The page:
Consumer confidence increased significantly in March, as motorists' car-buying plans reached the highest level in a year, the Conference Board said today in its monthly survey of households.
Results from the poll of 5,000 households don't reveal whether the improvement in consumer attitudes was a short-term reaction to President Reagan's economic program or a deeper indication of greater strength for the economy.
The Conference Board's consumer confidence index, reflecting responses to the poll, jumped more than 10 points to 71.3 in March, from 61.1 in February, exceeding the 71.2 figure of a year ago (the index in 1969-70 equals 100).
"It is still too early to make too much of this improvement in consumer spirits," said Fabian Linden, director of consumer economics at The Conference Board, "but this latest turn of events is encouraging."
The board said that while consumers remain unimpressed with current business conditions, they are somewhat more optimistic about the future. More than 21 percent expect business conditions to improve during the next six months, compared to less than 18 percent who felt that way in the February survey.
Buying plans reflected more optimism, as well, as 7.9 percent of the families said they plan to buy a new or used car during the next six months, up from the 7.3 percent figure in February, and the highest level in a year. The number of consumers planning to purchase homes was 2.9 percent in February, while purchase plans of major appliances also increased.
Separately, a national poll of purchasing managers also indicated a greater optimism toward the future, as nearly one third of those surveyed said they expect production and new orders to be better next month.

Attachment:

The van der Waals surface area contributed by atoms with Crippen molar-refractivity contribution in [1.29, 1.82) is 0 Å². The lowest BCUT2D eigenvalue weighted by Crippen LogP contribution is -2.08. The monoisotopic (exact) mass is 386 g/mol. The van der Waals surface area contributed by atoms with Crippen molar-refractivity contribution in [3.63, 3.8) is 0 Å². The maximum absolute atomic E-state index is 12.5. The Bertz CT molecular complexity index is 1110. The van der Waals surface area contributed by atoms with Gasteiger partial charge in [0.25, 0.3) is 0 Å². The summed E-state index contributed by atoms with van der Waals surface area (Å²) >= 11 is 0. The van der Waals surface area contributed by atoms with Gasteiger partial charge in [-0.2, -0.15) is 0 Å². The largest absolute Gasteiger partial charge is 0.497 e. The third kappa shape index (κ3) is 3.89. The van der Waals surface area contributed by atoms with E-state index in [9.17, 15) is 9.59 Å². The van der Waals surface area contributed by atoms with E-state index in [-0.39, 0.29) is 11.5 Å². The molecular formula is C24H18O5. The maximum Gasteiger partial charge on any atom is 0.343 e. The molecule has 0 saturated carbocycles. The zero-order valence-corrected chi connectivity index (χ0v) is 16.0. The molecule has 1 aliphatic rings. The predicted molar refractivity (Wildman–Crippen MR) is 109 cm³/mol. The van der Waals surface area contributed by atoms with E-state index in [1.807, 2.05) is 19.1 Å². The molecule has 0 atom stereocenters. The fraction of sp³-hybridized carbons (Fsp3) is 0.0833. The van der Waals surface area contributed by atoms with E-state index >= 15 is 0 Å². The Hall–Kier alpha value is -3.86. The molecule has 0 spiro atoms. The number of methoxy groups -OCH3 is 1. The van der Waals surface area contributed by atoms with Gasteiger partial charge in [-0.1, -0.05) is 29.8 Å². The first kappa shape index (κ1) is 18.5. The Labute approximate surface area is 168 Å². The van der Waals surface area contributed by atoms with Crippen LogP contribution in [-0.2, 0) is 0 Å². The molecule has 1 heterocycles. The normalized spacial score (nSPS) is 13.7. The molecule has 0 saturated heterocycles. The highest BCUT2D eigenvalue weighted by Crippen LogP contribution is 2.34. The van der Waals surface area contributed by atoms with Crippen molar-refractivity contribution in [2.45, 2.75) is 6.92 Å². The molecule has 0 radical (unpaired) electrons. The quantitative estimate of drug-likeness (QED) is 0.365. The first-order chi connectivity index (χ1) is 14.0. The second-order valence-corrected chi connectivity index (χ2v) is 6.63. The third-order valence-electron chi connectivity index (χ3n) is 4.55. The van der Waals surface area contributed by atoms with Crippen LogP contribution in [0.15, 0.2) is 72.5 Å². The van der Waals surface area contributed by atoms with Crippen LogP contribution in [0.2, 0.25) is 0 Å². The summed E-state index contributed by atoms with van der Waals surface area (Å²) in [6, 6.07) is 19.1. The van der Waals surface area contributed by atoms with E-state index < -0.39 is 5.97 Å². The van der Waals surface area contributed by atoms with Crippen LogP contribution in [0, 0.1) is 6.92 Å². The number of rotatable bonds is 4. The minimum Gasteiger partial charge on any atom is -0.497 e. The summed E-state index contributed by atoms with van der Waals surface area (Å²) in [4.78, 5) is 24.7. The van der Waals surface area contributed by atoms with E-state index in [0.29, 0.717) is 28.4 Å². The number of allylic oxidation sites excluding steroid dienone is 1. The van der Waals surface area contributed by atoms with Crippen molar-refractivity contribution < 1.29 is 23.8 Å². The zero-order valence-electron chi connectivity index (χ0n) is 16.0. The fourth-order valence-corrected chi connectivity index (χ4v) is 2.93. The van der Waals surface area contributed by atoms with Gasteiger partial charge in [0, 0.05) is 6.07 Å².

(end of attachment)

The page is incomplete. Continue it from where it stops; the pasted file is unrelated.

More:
The survey of 225 companies by the National Association of Purchasing Management Inc. showed that 49 percent of the purchasing agents were either "satisfied" or "optimistic" about the economic outlook over the next 12 months. Another 44 percent said they were "concerned," while the remaining 7 percent were "worried" or "pessimistic." Last November, 53 percent responded positively, but that was probably a burst of euphoria from the presidential election outcome, the association said. A year ago, 32 percent of the purchasing agents felt satisfied or optimistic about the future.
The continuing reduction in inventories reported in the survey is probably boosting expectations of future gains in production, since the lower inventories will have to be replaced when economic activity picks up. The March survey showed that 32 percent of the purchasing agents believed production will increase, compared to 53 percent who predicted no change and 15 percent who thought it would be worse. In February, 21 percent expected increasing production, 62 percent saw no change, and 17 percent expected a decline.
The williness of agents to make long-term capital investments also increased, from 69 percent of the survey in February, to 70 percent in March, another measure of slowly growing confidence.